In Tokyo, for example, Pierre Sane, Amnesty International's secretary general, rebuked Japan for failing to protest what he called China's "appalling record" of human rights violations. Recalling that Japan wants a permanent seat on the UN Security Council, Sane asked: "What kind of international leadership will Japan show if it is prepared to toe the Chinese line?"
At the same time, Sane reminded European governments that their human rights resolve is being tested at the current meeting in Geneva of the UN Commission on Human Rights. Pointing out that Germany and France so far seem unwilling to support a strong resolution on China, he asked: "What conclusions can we draw from this? That the French government is more concerned with selling Airbus airplanes than stopping women being given forced abortions or raped in custody? That the German government is more concerned with selling cars than stopping Tibetan nuns from being tortured?"
Hard Choices for Business People With a Conscience
The campaign has a broad scope (for details see Amnesty's Web page). It is even trying to persuade foreign business executives in China to take a stand. A new Amnesty brochure, arguing that "Human rights are everyone's business," calls upon on businesses dealing with China to "ensure that their working practices in China set an example to others by respecting the fundamental human rights of their employees, particularly the rights of their employees to free speech and association." The perils in following such advice, especially on the right of workers to organize and to speak up, are great, however. Amnesty's own reports prove that. Last year Amnesty publicized the cases of dozens of working men and women sentenced to prison terms, up to 20 years, for non-violent support of labor causes.
What, then, are the options for conscientious business executives dealing with China?
Meanwhile, foreign direct investment has been flowing into China at fantastic levels: $38 billion in 1995, the World Bank announced in March. That made China by far the largest beneficiary of all poor countries -- it got 42% of the total of $90 billion.
Hmmm. How many Chinese intercontinental missiles are those billions building? Indeed, no one is safe.
"The failure of any nation to adopt humane conditions of labor is an obstacle in the way of other nations which desire to improve the conditions in their own countries."So says the preamble to the constitution of the International Labor Organization. Those words, going back to the organization's founding in 1919, recognize the de facto link between trade and inhumane working conditions. Doing something specific about surmounting that "obstacle," however, is another matter, and a highly controversial one in the ILO as well as in the World Trade Organization.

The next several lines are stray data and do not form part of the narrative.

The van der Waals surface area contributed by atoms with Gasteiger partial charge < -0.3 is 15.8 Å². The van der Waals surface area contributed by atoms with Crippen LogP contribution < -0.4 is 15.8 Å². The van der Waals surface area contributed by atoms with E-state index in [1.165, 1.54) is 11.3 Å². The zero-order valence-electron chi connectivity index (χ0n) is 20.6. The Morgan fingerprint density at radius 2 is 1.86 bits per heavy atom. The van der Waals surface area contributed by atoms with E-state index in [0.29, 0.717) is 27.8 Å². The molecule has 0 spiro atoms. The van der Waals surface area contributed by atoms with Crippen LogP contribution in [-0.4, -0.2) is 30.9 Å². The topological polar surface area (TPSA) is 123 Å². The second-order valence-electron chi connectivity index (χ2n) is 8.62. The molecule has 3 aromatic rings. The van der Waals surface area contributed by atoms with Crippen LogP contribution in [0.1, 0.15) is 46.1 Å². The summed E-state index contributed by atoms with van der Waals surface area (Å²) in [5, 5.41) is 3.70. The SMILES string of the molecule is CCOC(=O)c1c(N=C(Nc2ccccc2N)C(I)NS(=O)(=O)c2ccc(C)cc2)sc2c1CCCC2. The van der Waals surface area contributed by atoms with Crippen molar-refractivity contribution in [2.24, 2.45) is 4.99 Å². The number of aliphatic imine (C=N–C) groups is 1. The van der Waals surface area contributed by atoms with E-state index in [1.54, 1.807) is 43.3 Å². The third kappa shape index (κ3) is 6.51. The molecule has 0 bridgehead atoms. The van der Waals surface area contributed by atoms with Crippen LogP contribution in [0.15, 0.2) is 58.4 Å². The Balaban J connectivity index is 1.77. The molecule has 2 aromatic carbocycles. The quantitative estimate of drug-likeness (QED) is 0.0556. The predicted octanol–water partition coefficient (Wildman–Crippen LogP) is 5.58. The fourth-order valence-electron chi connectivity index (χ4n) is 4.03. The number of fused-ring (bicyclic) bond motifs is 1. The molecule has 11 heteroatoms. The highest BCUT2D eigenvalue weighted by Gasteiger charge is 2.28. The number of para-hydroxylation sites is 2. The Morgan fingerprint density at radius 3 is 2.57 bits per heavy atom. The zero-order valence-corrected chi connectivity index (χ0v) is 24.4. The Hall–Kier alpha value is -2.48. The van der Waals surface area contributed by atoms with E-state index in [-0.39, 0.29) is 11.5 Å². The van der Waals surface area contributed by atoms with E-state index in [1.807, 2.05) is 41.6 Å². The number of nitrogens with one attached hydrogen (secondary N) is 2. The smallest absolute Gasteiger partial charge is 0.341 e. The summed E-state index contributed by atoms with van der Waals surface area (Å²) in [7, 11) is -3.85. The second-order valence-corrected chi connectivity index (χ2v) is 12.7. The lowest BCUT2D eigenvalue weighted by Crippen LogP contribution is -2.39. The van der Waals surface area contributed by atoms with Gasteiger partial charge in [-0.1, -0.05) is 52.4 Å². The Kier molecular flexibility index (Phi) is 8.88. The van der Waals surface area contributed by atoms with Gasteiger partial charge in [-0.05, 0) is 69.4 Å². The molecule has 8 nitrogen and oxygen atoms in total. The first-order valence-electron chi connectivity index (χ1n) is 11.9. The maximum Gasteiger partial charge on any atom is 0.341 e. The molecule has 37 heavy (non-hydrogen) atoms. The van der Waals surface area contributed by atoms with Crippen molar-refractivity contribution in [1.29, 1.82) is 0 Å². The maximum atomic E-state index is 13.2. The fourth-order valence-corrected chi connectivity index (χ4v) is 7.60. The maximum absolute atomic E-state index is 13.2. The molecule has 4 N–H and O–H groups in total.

It might seem strange that this concern over the human rights for workers would be controversial in the ILO, of all places, but it's a fact. Some of its member governments (from China on down) shudder at the thought of rights for workers. Several leading governments renowned for authoritarianism have joined forces with leading employers to create a stalemate that has reached crisis proportions.
Michel Hansenne, ILO director general, has diligently sought a way to end the stalemate. In an early March speech given in southern England, he outlined a proposal that reconfirms the ILO commitment to human rights standards for workers while rejecting "a single-minded insistence on trade sanctions" to implement those standards. But how to make that commitment meaningful in the fiercely competitive environment of the global economy? What inducement do repressive regimes and abusive employers have to change practices that suit their interests? The ILO's executive board, its governing body, is currently examining possible new procedures to encourage the adoption of improved labor standards, but the worst that even the barbaric violators will face are verbal slaps on the wrist--moral sanctions.
Hansenne says: "The effectiveness of [moral sanctions] should not be underestimated." ...Well, yes, that's so in the case of reasonably moral governments. Regrettably, there are others.